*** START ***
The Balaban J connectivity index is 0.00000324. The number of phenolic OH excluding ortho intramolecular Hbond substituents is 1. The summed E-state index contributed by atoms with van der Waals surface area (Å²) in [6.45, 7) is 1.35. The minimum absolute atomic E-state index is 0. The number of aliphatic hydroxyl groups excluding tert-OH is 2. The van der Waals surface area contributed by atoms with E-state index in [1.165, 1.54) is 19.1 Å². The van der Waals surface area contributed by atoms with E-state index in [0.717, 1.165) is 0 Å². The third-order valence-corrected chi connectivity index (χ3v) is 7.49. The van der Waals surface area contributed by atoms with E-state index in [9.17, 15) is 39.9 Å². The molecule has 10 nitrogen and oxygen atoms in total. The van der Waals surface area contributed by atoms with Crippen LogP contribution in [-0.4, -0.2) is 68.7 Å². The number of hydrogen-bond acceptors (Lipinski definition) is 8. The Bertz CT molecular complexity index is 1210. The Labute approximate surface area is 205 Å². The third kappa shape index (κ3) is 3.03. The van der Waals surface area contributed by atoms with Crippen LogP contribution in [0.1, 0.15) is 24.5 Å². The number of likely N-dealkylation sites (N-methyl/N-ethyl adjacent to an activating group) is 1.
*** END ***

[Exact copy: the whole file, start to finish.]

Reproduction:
The Balaban J connectivity index is 0.00000324. The number of phenolic OH excluding ortho intramolecular Hbond substituents is 1. The summed E-state index contributed by atoms with van der Waals surface area (Å²) in [6.45, 7) is 1.35. The minimum absolute atomic E-state index is 0. The number of aliphatic hydroxyl groups excluding tert-OH is 2. The van der Waals surface area contributed by atoms with E-state index in [1.165, 1.54) is 19.1 Å². The van der Waals surface area contributed by atoms with E-state index in [0.717, 1.165) is 0 Å². The third-order valence-corrected chi connectivity index (χ3v) is 7.49. The van der Waals surface area contributed by atoms with E-state index in [9.17, 15) is 39.9 Å². The molecule has 10 nitrogen and oxygen atoms in total. The van der Waals surface area contributed by atoms with Crippen LogP contribution in [-0.4, -0.2) is 68.7 Å². The number of hydrogen-bond acceptors (Lipinski definition) is 8. The Bertz CT molecular complexity index is 1210. The Labute approximate surface area is 205 Å². The third kappa shape index (κ3) is 3.03. The van der Waals surface area contributed by atoms with Crippen LogP contribution in [0.1, 0.15) is 24.5 Å². The number of likely N-dealkylation sites (N-methyl/N-ethyl adjacent to an activating group) is 1.